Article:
Automated at-home monitoring lowers high blood pressure, study finds
The use of at-home blood pressure monitors and Web-based reporting tools that connect patients and clinicians appears to significantly improve patients’ ability to manage their hypertension down to healthy levels, according to new research.
The study, which was led by Kaiser Permanente Colorado in collaboration with the American Heart Association and Microsoft, followed 348 patients, ages 18 to 85, with uncontrolled high blood pressure. The initial study data was presented today by Kaiser Permanente Colorado researchers at the American Heart Association’s 11th Scientific Forum on Quality of Care and Outcomes Research in Cardiovascular Disease and Stroke.
"Kaiser Permanente Colorado’s Institute for Health Research is committed to studying innovative ways to make care more patient-centered in order to improve quality,” said lead author David Magid, MD, Kaiser Permanente senior scientist. “While more research is necessary, our study suggests that using technology to engage individuals in their care at home may be a better way to help patients achieve a healthy blood pressure.”
As many as 73 million Americans have hypertension, a leading predictor of heart disease. According to the American Heart Association, approximately 69 percent of people who have a first attack and 77 percent who have a first stroke suffer from elevated blood pressure levels.
The participants in the study were randomly assigned to a usual care group or a home monitoring group. All patients had their blood pressure measured in the medical office at the start of the six-month study. The usual care group was managed in a typical model that involved checking blood pressure during office visits.
The home monitoring group used an at-home blood pressure device that uploaded data to the patient’s account in Microsoft HealthVault, a security enhanced, Web-based data storage platform. At the time of entering the study, those participants opted into a Kaiser Permanente application that automatically transferred the home blood pressure readings to Kaiser Permanente’s electronic disease registry. Kaiser Permanente’s clinical pharmacists then used the computerized registry to monitor readings and consulted with patients to adjust their antihypertensive medications based on proven protocols. Connected to HealthVault, patients were able to manage their data using Heart360, a free online tool provided by the American Heart Association.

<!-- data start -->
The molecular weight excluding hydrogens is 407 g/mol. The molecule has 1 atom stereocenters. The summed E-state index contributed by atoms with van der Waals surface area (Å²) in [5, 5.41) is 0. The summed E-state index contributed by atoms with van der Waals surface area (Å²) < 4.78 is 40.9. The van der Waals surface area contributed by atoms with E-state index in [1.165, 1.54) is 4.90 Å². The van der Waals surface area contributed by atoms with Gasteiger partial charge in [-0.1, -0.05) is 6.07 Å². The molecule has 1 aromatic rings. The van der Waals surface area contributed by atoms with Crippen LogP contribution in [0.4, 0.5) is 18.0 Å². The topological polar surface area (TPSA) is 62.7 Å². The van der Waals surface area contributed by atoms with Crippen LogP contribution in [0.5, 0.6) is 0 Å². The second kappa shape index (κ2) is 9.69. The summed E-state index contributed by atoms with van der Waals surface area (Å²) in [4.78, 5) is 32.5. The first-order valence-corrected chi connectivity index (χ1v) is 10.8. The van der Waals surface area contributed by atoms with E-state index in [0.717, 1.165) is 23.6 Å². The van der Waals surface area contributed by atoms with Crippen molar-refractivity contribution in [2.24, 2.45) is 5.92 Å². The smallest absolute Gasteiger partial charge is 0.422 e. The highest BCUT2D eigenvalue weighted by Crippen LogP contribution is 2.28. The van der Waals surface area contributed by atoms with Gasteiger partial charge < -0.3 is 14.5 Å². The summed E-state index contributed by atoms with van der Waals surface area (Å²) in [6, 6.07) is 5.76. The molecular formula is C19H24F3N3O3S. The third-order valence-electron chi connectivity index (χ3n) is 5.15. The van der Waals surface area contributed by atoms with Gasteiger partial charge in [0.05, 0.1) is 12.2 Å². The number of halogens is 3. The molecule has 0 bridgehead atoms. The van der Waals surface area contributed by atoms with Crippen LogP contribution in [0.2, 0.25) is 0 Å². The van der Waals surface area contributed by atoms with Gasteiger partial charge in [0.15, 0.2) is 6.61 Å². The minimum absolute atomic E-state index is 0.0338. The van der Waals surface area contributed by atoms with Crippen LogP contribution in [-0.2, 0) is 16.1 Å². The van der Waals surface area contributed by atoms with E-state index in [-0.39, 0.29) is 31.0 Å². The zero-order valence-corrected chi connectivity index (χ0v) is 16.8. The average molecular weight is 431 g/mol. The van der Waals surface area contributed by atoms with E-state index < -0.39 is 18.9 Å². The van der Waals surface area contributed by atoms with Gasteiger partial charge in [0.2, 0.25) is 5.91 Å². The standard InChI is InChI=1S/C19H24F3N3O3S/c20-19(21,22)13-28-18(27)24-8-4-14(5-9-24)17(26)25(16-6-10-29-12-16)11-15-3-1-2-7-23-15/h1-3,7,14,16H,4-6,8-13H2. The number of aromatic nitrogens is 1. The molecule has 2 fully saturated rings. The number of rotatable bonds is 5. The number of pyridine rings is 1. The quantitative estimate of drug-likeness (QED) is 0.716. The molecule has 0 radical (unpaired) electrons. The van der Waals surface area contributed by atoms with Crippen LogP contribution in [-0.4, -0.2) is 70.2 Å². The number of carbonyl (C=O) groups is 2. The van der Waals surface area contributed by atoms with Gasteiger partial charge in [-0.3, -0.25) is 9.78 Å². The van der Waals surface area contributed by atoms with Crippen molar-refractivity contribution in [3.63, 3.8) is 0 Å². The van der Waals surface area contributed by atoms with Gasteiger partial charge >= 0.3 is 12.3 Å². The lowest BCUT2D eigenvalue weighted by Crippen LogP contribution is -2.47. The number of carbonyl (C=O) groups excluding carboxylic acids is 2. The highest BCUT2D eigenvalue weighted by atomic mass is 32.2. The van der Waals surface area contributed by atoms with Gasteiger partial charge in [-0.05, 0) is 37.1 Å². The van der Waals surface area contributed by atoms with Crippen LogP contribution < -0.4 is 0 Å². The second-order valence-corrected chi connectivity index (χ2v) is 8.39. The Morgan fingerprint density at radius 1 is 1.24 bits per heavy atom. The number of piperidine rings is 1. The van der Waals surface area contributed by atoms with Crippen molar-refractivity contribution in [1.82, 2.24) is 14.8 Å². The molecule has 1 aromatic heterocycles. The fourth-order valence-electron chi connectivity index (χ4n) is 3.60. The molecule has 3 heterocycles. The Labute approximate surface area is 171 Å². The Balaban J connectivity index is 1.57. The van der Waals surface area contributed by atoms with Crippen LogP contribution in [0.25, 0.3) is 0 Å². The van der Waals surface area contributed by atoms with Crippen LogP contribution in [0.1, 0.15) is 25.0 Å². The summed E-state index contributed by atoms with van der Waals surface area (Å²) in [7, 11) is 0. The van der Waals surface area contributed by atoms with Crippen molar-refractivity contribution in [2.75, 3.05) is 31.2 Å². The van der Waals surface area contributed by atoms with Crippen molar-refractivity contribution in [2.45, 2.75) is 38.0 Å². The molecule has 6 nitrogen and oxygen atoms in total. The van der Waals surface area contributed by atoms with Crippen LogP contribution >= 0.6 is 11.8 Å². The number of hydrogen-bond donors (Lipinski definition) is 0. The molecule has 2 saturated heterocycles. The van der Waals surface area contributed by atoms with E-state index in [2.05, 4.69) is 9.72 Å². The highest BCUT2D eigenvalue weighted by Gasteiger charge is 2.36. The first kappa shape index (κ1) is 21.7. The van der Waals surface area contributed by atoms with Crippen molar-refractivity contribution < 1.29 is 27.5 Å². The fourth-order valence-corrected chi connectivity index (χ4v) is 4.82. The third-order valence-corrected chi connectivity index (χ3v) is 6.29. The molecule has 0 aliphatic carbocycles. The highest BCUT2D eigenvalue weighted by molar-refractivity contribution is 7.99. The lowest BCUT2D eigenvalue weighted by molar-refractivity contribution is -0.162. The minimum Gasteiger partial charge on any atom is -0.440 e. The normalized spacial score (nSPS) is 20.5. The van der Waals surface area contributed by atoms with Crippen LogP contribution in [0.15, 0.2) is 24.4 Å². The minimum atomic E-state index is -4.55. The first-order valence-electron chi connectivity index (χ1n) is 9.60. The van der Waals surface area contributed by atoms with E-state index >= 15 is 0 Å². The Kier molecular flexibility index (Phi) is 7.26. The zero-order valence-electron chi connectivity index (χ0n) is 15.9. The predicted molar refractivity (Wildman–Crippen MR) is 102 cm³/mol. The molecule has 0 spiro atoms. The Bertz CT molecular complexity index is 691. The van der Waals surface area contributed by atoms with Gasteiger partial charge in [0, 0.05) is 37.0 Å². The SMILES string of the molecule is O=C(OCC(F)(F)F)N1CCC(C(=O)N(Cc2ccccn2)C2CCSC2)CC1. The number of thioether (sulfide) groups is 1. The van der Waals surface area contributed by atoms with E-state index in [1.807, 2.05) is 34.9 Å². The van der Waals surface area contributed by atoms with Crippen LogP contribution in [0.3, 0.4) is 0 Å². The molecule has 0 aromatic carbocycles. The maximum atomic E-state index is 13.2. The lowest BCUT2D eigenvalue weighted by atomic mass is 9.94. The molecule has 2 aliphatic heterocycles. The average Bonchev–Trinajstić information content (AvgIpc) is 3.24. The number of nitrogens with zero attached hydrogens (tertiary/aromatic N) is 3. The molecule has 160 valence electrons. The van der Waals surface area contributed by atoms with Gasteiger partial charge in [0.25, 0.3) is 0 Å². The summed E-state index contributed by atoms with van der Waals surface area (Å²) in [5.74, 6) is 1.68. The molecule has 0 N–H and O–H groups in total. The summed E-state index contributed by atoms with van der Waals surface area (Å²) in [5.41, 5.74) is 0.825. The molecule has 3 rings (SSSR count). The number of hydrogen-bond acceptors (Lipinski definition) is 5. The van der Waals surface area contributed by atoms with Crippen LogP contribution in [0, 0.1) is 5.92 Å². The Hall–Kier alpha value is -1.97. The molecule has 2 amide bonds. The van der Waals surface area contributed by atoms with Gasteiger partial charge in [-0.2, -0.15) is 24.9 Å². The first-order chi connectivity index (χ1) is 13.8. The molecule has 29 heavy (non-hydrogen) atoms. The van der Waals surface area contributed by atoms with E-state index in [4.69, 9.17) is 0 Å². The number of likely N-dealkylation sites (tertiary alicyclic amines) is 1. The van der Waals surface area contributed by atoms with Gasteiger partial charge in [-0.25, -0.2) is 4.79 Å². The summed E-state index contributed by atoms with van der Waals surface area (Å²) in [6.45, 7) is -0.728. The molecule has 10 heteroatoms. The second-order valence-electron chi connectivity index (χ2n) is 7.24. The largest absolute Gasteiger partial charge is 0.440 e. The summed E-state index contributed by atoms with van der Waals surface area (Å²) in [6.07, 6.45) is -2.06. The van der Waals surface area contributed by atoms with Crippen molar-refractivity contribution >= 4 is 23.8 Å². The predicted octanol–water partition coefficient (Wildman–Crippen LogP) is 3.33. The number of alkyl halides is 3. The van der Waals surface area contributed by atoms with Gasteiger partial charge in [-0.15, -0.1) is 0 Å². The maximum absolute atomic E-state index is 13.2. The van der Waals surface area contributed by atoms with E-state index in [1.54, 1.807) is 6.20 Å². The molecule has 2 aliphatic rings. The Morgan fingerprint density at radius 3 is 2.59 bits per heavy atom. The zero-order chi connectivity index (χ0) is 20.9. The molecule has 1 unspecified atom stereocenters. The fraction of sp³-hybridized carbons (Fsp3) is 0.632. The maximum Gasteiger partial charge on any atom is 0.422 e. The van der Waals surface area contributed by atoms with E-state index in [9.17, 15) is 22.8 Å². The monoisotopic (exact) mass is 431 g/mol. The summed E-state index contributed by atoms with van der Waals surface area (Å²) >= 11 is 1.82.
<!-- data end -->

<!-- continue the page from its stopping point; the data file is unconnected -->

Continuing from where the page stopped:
At the start of the study, the average systolic blood pressure was 149 mm Hg in the home monitoring group and 145 mm Hg in the usual care group. At six months, patients in the home monitoring group were 50 percent more likely to have their blood pressure controlled to healthy levels compared to the usual care group. Similarly, a significantly greater decrease in systolic blood pressure at six months occurred in the home monitoring group (-21 mm Hg) versus the usual care group (-9 mm Hg).
Health experts have long known that the current approach to managing hypertension has shortcomings. Patients often don’t comply with in-person visits, and when they do the measurements can be inconsistent or inaccurate.
In light of this, the American Heart Association recently began recommending home monitoring. But prior research conducted by Magid found that when patients used home monitoring – but were required to write down and call-in results – blood pressure goals only slightly improved. This latest study provides an additional layer of automation and convenience by directly feeding the readings from the home blood pressure cuff to the patient’s care team via sophisticated health IT tools.
“While the in-person doctor-patient relationship will always be a cornerstone of care, one day the use of coordinated, secure health information technologies based at home or work could complement visits in a medical office,” noted coauthor Kari Olson, PharmD, a clinical pharmacy specialist at Kaiser Permanente Colorado.
"Engaging patients with tools that make health management more accessible is a critical step in addressing the alarming growth of chronic diseases and associated increase in costs,” said Peter Neupert, corporate vice president of the Health Solutions Group at Microsoft. "The preliminary results of this clinical trial are significant and demonstrate how cost-effective and flexible technology solutions can encourage patients to be active partners in their health and help decrease their risk for life-threatening, acute care incidents."